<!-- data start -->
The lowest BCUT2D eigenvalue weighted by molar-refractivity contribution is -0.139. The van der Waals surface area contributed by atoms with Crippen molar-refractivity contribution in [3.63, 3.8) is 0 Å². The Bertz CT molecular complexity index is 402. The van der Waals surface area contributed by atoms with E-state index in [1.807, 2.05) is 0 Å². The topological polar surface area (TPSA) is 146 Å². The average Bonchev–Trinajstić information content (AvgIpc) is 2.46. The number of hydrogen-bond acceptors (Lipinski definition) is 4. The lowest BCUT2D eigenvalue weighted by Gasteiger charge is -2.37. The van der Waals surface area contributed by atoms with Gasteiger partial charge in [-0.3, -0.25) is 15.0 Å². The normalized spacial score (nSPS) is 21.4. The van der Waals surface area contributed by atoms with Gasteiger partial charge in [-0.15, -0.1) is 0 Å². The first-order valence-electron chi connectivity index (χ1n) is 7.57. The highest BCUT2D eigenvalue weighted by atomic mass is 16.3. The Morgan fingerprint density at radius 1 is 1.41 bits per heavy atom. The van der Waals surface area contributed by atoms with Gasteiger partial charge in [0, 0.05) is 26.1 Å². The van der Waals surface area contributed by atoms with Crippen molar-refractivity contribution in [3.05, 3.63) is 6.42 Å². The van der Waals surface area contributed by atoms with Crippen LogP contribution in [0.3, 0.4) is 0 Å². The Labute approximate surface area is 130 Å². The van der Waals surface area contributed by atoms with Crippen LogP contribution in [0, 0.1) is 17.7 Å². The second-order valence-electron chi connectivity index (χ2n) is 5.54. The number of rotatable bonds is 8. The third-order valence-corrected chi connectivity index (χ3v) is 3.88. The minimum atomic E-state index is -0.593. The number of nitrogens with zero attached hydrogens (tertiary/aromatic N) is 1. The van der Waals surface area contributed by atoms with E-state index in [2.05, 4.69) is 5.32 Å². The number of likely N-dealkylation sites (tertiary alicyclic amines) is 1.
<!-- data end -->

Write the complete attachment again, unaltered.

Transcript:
The lowest BCUT2D eigenvalue weighted by molar-refractivity contribution is -0.139. The van der Waals surface area contributed by atoms with Crippen molar-refractivity contribution in [3.63, 3.8) is 0 Å². The Bertz CT molecular complexity index is 402. The van der Waals surface area contributed by atoms with E-state index in [1.807, 2.05) is 0 Å². The topological polar surface area (TPSA) is 146 Å². The average Bonchev–Trinajstić information content (AvgIpc) is 2.46. The number of hydrogen-bond acceptors (Lipinski definition) is 4. The lowest BCUT2D eigenvalue weighted by Gasteiger charge is -2.37. The van der Waals surface area contributed by atoms with Gasteiger partial charge in [-0.3, -0.25) is 15.0 Å². The normalized spacial score (nSPS) is 21.4. The van der Waals surface area contributed by atoms with Gasteiger partial charge in [-0.15, -0.1) is 0 Å². The first-order valence-electron chi connectivity index (χ1n) is 7.57. The highest BCUT2D eigenvalue weighted by atomic mass is 16.3. The Morgan fingerprint density at radius 1 is 1.41 bits per heavy atom. The van der Waals surface area contributed by atoms with Gasteiger partial charge in [0, 0.05) is 26.1 Å². The van der Waals surface area contributed by atoms with Crippen molar-refractivity contribution in [3.05, 3.63) is 6.42 Å². The van der Waals surface area contributed by atoms with Crippen LogP contribution in [0.3, 0.4) is 0 Å². The Labute approximate surface area is 130 Å². The van der Waals surface area contributed by atoms with Crippen LogP contribution in [0, 0.1) is 17.7 Å². The second-order valence-electron chi connectivity index (χ2n) is 5.54. The number of rotatable bonds is 8. The third-order valence-corrected chi connectivity index (χ3v) is 3.88. The minimum atomic E-state index is -0.593. The number of nitrogens with zero attached hydrogens (tertiary/aromatic N) is 1. The van der Waals surface area contributed by atoms with E-state index in [2.05, 4.69) is 5.32 Å². The number of likely N-dealkylation sites (tertiary alicyclic amines) is 1.